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Freelance Pilates Instructor Coaching Sandy UT

Local resource for freelance Pilates instructor coaching in Sandy, UT. Includes detailed information on local businesses that give access to Pilates training courses, Pilates certification, Pilates instructor training, as well as information on local freelance Pilates instructors, and content on Pilates.

Bob Holley
(801) 531-9623
Salt Lake City, UT
Coaching Types
Business, Career, Life
Rates
$100/Hr
Gender
Male

Data Provided By:
Holistic Balance Mental Health Therapy
(801) 784-3047
Holistic Balance Mental Health Therapy865 East 4800 South, suite 221
Murray, UT
Specialties
Trauma and PTSD, Career Counseling, Substance Abuse, Bipolar Disorder
Qualification
School: University of Phoenix
Year of Graduation: 2001
Years In Practice: 10 Years
Patient Info
Ethnicity: Any, Asian
Gender: All
Age: Toddlers / Preschoolers (0 to 6),Children (6 to 10),Preteens / Tweens (11 to 13),Adolescents / Teenagers (14 to 19),Adults,Elders (65+)
Average Cost
$40 - $80
Payment Methods
Sliding Scale: Yes
Accepts Credit Cards: Yes
Accepted Insurance Plans: Aetna

Mr. Eric Carlson, CPCCACC
(801) 542-9865
Po Box 526386
Salt Lake City, UT
 
Mr. Lynn A. Whipple, MA, Organization Behavior
(801) 240-5228
Salt Lake City, UT
 
Mrs. Terry Lynn Sidford, ACCACC
801.971.5039, 801.971.5039
P.O. Box 4243
Park City, UT
 
Erin L Cutshall, MA
(801) 918-3182
11684 Spruceberry Circle
Draper, UT
 
Kimberly Kniveton, MBAACC
(801) 272-3534
1607 Damon Way Damon Wau
Salt Lake City, UT
 
Mr. A. Roger Merrill
(801) 766-9383
755 East Cedar Hollow Rd Lehi/84043
Lehi, UT
 
Kimber Nelson, Certified with iPEC
(801) 769-6360
Pleasant Grove, UT
 
Lisa J. Peck, CPCC, ACCACC
(801) 369-5702
10196 N Hidden Pond Dr Highland
American Fork, UT
 
Data Provided By:

How to Succeed as a Freelance Pilates Instructor

Elaine Ewing , now a Pilates studio owner, recalls the steps she took to establish herself as a freelance Pilates instructor in a new town.

Pilates instructor Elaine EwingWhen my husband and I moved from New York City to a small town about two hours north, I didn’t have a plan for the next phase of my career as a Pilates instructor.  I had been working around the city in a few busy Pilates studios, and all I had ever experienced was a very full teaching schedule.  Since I decided to became a Pilates instructor in part because it was a career I could take with me anywhere in the world, I figured everything would somehow just work out fine.

Everything did end up working out fine, eventually. It took two years of hard work, careful scheduling and networking to get to the point where I am now—happy and financially secure. I’m proud to say that my time as a freelance Pilates instructor really paid off. In August 2007 I was asked to buy a busy and popular Pilates studio, Rhinebeck Pilates , near my home. I credit the years I spent freelancing—juggling clients and locations, problem solving, implementing grassroots marketing campaigns—with bringing me to a place in life where I am able to run a full-blown Pilates studio on my own with confidence and success. But first things first: Here are 10 ways I created business for myself as a freelance Pilates instructor.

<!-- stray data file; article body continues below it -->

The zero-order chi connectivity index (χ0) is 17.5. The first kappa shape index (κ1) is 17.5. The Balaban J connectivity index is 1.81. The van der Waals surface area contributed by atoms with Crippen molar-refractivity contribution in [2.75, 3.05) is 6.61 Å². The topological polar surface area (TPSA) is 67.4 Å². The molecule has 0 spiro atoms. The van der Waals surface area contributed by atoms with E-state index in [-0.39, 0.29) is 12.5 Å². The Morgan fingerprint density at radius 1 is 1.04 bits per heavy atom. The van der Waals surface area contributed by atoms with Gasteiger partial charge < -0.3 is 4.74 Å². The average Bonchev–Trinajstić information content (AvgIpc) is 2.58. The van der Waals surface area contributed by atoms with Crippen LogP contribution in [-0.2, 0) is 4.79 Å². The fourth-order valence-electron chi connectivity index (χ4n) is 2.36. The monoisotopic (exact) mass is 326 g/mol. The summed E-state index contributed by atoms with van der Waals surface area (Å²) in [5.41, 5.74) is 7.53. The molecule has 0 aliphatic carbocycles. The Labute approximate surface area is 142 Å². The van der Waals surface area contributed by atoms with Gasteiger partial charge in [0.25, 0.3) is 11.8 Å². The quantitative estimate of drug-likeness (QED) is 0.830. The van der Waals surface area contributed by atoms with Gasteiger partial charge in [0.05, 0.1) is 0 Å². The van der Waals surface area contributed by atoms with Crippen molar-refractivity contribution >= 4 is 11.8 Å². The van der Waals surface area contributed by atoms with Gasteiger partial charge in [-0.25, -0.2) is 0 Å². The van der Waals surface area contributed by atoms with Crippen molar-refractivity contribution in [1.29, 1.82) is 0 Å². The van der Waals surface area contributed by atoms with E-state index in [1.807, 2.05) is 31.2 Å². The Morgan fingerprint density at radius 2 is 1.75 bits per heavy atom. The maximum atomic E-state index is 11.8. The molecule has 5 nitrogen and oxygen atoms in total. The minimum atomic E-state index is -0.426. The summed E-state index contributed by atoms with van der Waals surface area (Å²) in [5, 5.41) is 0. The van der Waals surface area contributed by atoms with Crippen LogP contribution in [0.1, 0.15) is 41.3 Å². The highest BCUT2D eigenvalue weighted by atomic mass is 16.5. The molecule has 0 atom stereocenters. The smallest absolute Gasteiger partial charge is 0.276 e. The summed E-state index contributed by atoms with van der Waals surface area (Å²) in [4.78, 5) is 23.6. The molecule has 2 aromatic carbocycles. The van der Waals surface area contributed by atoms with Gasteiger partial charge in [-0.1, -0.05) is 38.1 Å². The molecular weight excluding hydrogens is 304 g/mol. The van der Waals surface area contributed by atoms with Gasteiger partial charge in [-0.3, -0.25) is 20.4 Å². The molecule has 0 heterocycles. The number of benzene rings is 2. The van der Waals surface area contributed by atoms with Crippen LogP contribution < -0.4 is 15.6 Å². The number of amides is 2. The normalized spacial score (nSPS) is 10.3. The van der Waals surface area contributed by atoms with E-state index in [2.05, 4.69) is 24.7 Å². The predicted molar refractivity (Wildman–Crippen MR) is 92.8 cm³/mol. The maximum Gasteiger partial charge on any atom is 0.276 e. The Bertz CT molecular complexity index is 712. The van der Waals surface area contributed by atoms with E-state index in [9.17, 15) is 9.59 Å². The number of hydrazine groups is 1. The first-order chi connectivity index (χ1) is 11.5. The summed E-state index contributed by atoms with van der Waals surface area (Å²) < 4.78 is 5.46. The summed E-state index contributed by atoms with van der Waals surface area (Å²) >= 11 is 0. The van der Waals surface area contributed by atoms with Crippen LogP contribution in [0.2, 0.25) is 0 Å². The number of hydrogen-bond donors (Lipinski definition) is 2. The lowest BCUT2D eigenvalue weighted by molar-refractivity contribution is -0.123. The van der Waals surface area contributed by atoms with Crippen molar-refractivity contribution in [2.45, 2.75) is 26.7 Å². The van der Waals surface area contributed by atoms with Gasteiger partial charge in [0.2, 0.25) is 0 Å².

1. I had quality business cards printed.
I knew I had to get nice business cards or no one would be intrigued to take my Pilates classes or hire me. I had cards printed, front and back, with raised type and beautiful colors. The cards listed my name, website, phone number and a brief description of what I specialized in (at the time it was “Private and group Pilates classes in your home or office”). I handed them out, posted them around and left them everywhere I could.

2. I hired a photographer.
I hired a professional photographer to take photos of me doing and teaching Pilates. The photos were for my website, and as I began to teach in various locations, I knew they would ask for photos as well. We chose a beautiful location and I brought along a few changes of clothes, all brightly colored. I also brought as many Pilates props as I could—a Magic Circle, a resistance band , weights, balls and a foam roller—to keep the photos interesting and dynamic. My husband and sister were nice enough to pose as clients in the photos.

3. I created my own website.
Looking back, this was the most important thing I did. I was in a new territory where nobody knew me and few people had ever done or heard of Pilates. In order to sell myself and the method, I needed an easy way to communicate with as many people as possible. I found a web designer who wanted to trade Pilates for her design work, which helped offset the cost.

In a few months, my site was up. This was a place where I could post my bio, Pilates history, new classes I was teaching an...

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